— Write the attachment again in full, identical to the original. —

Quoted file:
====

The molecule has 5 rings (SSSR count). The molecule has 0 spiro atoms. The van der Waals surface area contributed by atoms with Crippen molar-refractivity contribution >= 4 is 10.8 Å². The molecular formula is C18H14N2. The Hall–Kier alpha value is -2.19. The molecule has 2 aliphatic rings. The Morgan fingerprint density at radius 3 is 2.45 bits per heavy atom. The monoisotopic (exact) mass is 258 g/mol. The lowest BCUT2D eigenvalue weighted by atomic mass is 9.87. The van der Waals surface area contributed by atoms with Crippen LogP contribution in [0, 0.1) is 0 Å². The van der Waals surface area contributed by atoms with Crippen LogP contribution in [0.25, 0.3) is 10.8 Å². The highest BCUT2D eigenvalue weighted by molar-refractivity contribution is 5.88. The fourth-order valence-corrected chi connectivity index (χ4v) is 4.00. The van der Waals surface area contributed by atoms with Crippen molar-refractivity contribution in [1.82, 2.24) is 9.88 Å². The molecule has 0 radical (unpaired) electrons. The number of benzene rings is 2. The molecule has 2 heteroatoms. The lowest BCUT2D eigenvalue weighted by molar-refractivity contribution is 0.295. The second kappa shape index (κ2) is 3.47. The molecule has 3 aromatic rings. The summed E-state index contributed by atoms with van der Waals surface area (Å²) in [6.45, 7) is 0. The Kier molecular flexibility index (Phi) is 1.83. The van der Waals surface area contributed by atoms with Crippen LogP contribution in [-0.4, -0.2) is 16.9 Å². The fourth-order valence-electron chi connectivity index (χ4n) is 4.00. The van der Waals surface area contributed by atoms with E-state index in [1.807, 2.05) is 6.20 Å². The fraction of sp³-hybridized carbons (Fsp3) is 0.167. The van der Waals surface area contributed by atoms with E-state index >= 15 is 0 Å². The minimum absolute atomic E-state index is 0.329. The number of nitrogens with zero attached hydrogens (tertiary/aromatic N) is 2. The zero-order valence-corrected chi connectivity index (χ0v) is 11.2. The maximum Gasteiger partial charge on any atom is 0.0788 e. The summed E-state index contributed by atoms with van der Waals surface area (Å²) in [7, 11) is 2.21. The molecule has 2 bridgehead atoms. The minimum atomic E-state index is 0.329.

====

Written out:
The molecule has 5 rings (SSSR count). The molecule has 0 spiro atoms. The van der Waals surface area contributed by atoms with Crippen molar-refractivity contribution >= 4 is 10.8 Å². The molecular formula is C18H14N2. The Hall–Kier alpha value is -2.19. The molecule has 2 aliphatic rings. The Morgan fingerprint density at radius 3 is 2.45 bits per heavy atom. The monoisotopic (exact) mass is 258 g/mol. The lowest BCUT2D eigenvalue weighted by atomic mass is 9.87. The van der Waals surface area contributed by atoms with Crippen LogP contribution in [0, 0.1) is 0 Å². The van der Waals surface area contributed by atoms with Crippen LogP contribution in [0.25, 0.3) is 10.8 Å². The highest BCUT2D eigenvalue weighted by molar-refractivity contribution is 5.88. The fourth-order valence-corrected chi connectivity index (χ4v) is 4.00. The van der Waals surface area contributed by atoms with Crippen molar-refractivity contribution in [1.82, 2.24) is 9.88 Å². The molecule has 0 radical (unpaired) electrons. The number of benzene rings is 2. The molecule has 2 heteroatoms. The lowest BCUT2D eigenvalue weighted by molar-refractivity contribution is 0.295. The second kappa shape index (κ2) is 3.47. The molecule has 3 aromatic rings. The summed E-state index contributed by atoms with van der Waals surface area (Å²) in [6.45, 7) is 0. The Kier molecular flexibility index (Phi) is 1.83. The van der Waals surface area contributed by atoms with Crippen LogP contribution in [-0.4, -0.2) is 16.9 Å². The fourth-order valence-electron chi connectivity index (χ4n) is 4.00. The van der Waals surface area contributed by atoms with E-state index in [1.807, 2.05) is 6.20 Å². The fraction of sp³-hybridized carbons (Fsp3) is 0.167. The van der Waals surface area contributed by atoms with E-state index >= 15 is 0 Å². The minimum absolute atomic E-state index is 0.329. The number of nitrogens with zero attached hydrogens (tertiary/aromatic N) is 2. The zero-order valence-corrected chi connectivity index (χ0v) is 11.2. The maximum Gasteiger partial charge on any atom is 0.0788 e. The summed E-state index contributed by atoms with van der Waals surface area (Å²) in [7, 11) is 2.21. The molecule has 2 bridgehead atoms. The minimum atomic E-state index is 0.329.